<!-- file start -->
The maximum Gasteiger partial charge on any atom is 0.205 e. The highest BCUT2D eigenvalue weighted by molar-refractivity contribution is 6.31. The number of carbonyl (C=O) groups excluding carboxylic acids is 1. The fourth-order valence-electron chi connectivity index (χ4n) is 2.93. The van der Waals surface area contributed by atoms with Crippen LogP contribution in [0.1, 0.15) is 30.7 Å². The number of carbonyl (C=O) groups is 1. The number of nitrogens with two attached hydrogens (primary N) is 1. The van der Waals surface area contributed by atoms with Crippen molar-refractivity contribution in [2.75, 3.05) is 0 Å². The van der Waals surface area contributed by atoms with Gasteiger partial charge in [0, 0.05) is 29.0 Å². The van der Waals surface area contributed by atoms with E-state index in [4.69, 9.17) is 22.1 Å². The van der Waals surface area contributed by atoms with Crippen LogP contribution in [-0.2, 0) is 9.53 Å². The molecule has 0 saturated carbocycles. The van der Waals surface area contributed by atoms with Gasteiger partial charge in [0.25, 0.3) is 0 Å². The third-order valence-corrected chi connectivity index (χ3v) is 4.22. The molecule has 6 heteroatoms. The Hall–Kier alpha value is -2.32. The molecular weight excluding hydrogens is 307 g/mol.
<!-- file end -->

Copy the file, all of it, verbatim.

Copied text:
The maximum Gasteiger partial charge on any atom is 0.205 e. The highest BCUT2D eigenvalue weighted by molar-refractivity contribution is 6.31. The number of carbonyl (C=O) groups excluding carboxylic acids is 1. The fourth-order valence-electron chi connectivity index (χ4n) is 2.93. The van der Waals surface area contributed by atoms with Crippen LogP contribution in [0.1, 0.15) is 30.7 Å². The number of carbonyl (C=O) groups is 1. The number of nitrogens with two attached hydrogens (primary N) is 1. The van der Waals surface area contributed by atoms with Crippen molar-refractivity contribution in [2.75, 3.05) is 0 Å². The van der Waals surface area contributed by atoms with Gasteiger partial charge in [0, 0.05) is 29.0 Å². The van der Waals surface area contributed by atoms with E-state index in [4.69, 9.17) is 22.1 Å². The van der Waals surface area contributed by atoms with Crippen LogP contribution in [-0.2, 0) is 9.53 Å². The molecule has 0 saturated carbocycles. The van der Waals surface area contributed by atoms with Gasteiger partial charge in [0.25, 0.3) is 0 Å². The third-order valence-corrected chi connectivity index (χ3v) is 4.22. The molecule has 6 heteroatoms. The Hall–Kier alpha value is -2.32. The molecular weight excluding hydrogens is 307 g/mol.